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Before Hawking radiations were discovered, people said black holes had no temperature even though we could extract energy from them using the Penrose process (which also leads to a relation similar to the first law of thermodynamics).

Could someone explain to me why, when we thought that black holes could not radiate, we said they have no temperature?

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Hawking radiations has never been observed, there were theorized, not discovered (it is a big difference). Black holes are regions of space-time, not objects. So the only way for a space-time region to have temperature is by radiations. Hence when we thought black holes could not radiate, we thought that they had no temperature at all.

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  • $\begingroup$ Your answer to my question "why, when we thought that black holes could not radiate, we said they have no temperature" is "when we thought black holes could not radiate, we thought that they had no temperature at all."? Do you feel that this is an answer? $\endgroup$ – Y2H Jun 23 '20 at 17:55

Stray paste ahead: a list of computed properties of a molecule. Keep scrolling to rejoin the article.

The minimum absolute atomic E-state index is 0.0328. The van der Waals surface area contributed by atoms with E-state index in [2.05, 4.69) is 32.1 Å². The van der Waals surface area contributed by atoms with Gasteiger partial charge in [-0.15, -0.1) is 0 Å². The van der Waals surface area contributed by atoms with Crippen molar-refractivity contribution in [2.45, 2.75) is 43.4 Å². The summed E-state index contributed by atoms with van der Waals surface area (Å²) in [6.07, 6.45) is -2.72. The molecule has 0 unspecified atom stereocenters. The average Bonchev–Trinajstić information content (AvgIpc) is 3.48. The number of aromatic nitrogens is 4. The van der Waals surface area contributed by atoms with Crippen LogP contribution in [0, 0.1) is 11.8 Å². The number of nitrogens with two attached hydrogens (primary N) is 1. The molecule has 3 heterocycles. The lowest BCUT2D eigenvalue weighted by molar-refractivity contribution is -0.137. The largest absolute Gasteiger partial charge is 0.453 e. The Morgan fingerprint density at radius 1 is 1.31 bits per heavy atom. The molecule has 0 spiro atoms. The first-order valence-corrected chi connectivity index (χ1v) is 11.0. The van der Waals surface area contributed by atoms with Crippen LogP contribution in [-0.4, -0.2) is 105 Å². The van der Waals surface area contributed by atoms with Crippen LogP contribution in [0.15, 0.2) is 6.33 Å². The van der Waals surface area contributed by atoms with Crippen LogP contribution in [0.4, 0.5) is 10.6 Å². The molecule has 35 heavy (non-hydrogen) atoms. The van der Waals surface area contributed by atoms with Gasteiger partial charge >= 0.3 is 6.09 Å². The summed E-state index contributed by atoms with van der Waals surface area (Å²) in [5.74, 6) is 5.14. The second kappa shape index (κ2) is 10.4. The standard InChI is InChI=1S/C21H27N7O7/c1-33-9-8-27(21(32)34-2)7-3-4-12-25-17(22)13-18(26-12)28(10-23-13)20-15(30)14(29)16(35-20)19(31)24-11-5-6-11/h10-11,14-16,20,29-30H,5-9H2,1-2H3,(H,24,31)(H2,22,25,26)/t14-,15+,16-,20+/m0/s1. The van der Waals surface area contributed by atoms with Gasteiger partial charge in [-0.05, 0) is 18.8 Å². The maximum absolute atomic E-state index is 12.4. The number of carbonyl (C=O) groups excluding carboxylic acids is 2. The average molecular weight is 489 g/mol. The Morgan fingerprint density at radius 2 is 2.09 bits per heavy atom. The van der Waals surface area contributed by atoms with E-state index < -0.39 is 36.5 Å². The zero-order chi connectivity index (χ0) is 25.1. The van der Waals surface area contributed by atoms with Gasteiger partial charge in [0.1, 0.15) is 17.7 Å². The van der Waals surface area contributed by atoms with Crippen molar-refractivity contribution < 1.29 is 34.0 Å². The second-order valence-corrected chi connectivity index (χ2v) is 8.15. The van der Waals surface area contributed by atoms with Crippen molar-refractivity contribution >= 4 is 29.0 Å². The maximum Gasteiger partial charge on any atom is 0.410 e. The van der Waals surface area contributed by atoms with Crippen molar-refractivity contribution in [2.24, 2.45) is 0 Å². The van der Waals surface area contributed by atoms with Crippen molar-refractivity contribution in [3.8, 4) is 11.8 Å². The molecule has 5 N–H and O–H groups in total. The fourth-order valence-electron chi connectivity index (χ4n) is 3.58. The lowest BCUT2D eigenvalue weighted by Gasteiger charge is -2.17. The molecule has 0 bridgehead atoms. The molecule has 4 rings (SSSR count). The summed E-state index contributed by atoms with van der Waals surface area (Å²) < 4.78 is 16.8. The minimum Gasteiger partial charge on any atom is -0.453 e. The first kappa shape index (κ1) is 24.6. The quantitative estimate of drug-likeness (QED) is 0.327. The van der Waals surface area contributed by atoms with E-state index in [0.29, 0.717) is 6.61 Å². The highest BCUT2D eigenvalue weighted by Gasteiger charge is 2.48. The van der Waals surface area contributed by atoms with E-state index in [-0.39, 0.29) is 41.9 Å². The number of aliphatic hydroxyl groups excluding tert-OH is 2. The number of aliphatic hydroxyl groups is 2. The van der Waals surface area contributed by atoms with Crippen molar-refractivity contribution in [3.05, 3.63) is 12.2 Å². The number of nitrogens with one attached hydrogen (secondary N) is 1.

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    $\begingroup$ My answer to your question is above this sentence you picket off its context. $\endgroup$ – Jeanbaptiste Roux Jun 23 '20 at 17:58

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